27th November 2023
The science couldn’t be clearer: we need a phase out of fossil fuels if we are to be within any chance of keeping global temperature rise under 1.5C and avoiding the worst impacts of climate change.
We desperately need to close the gap between the net zero promises we’ve seen from states at previous COPs, and what is actually being delivered. Global leaders simply must make bold and achievable pledges to turn away from the fossil fuels that are driving us further into climate catastrophe, through reducing demand, targeting harmful subsidies, and cracking down on greenwashing.
Below, we explore the areas we need to see real progress in at COP28 to phase out fossil fuels for good.
According to the IMF, total global fossil fuel subsidies – financial support from governments and authorities to fossil fuel companies, often in the form of tax breaks – amounted to $7 trillion in 2022. These subsidies must be stopped as soon as possible so that public resources can be shifted towards sustainable energy and climate action.
We need to make sure money flows away from harmful fossil fuels, and towards low emissions energy systems, as this will reduce the demand for fossil fuel energy and make sure the biggest polluters are paying the biggest price.
We know that fossil fuels have devastating health, social, environmental and economic consequences. Both the right regulations, and political will are needed to reduce and then eliminate the consumption of them. Fossil fuel industries rely heavily on PR, advertising and sponsorship to be able to mislead the public about the harm their products are doing, and to obstruct and delay climate action so that they can continue business as usual. This includes spreading climate disinformation and misrepresenting the science on the urgent need to phase fossil fuels out.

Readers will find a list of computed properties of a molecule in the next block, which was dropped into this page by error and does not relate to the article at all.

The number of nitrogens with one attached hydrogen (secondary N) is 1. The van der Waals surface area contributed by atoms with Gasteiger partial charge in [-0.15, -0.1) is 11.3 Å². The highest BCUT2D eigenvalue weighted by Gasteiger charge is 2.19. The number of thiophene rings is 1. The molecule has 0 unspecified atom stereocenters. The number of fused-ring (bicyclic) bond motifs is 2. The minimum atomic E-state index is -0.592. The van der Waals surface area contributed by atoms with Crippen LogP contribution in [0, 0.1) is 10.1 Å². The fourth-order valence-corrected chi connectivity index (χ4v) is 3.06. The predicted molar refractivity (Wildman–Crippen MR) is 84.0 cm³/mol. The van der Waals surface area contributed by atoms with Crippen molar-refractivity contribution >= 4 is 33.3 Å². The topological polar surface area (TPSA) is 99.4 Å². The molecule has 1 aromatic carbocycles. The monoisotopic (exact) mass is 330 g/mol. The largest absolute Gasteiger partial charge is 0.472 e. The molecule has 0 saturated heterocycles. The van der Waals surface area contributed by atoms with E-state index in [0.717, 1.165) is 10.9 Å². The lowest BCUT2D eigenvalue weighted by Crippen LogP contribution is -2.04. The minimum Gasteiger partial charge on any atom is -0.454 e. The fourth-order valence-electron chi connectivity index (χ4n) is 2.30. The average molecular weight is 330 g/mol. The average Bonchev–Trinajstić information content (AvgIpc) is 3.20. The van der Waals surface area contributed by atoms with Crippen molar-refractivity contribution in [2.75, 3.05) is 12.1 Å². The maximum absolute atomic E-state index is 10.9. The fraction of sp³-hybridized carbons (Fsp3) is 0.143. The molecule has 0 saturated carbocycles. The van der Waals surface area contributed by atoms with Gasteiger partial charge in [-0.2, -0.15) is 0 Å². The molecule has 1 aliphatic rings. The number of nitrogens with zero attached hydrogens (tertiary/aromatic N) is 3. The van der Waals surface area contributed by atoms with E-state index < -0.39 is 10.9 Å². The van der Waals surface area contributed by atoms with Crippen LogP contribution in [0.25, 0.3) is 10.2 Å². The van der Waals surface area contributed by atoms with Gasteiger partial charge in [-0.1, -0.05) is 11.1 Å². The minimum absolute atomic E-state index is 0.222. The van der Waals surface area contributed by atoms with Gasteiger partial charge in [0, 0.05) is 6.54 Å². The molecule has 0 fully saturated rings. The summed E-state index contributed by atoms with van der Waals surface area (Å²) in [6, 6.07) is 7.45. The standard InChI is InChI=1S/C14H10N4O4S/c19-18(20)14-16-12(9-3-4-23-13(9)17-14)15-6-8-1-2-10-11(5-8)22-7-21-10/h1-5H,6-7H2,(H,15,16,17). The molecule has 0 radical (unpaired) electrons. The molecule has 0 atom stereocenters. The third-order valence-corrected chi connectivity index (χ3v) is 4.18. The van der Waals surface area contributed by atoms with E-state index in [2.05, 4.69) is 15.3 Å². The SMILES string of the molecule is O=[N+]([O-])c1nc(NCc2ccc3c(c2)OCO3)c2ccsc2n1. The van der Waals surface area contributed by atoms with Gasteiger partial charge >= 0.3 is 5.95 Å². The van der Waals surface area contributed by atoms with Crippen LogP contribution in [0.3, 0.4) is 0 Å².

These PR strategies also inform and influence countries’ policies and conversations around fossil fuels, preventing real climate progress being made.
We need global action to reduce the demand for fossil fuels in order to phase them out.
We support the campaign in Europe for a ban on advertising and sponsorship by fossil fuel transport companies, and steps to ban fossil fuel advertising are also being taken in countries and cities around the world.
We’re also seeing, and need to see, more advertising agencies boycotting fossil fuel clients. Major cultural institutions and sporting events, such as the Australia Open are now rejecting fossil fuel sponsorship, and many media outlets are refusing to publish fossil fuel advertising. This is all key to fossil fuel phase out.
Greenwashing is when a company uses advertising, PR or sponsorship to represent its business practices as more sustainable than they actually are. It is a tactic employed by many industries to distract from their harmful fossil fuel-based products and services, so that they can continue to make money from them.
As a result, consumers are being misled, and are not being given all the information necessary to make the most sustainable choices. This needs to stop if we are to phase out fossil fuels.
When it comes to anti-greenwashing regulation, we can learn from The WHO Framework Convention on Tobacco Control, which displays how important the following will be in reducing demand for fossil fuels:
We have a strong track record in using the law to tackle greenwashing, which began with a precedent-setting complaint against BP. In 2019, we lodged a world-first legal complaint, saying that BP’s global ‘Keep Advancing’ and ‘Possibilities Everywhere’ ad campaigns misled the public by focusing on BP’s low carbon energy products, when more than 96% of BP’s annual spend was on oil and gas. This led to BP withdrawing its advertisements.
Today, we have a series of live actions against the greenwashing activities of KLM, Total, Danone and others, using the power of the law to stop the dangerous narratives around oil and gas, emissions from flying and plastic production.
We encourage countries at COP28 to commit to publishing credible plans to tackle greenwashing, to close the gap between net zero promises and what’s delivered, and working towards laws that phase our fossil fuels and shift energy systems towards more sustainable energy sources.
We need bold, meaningful action, and we need it now.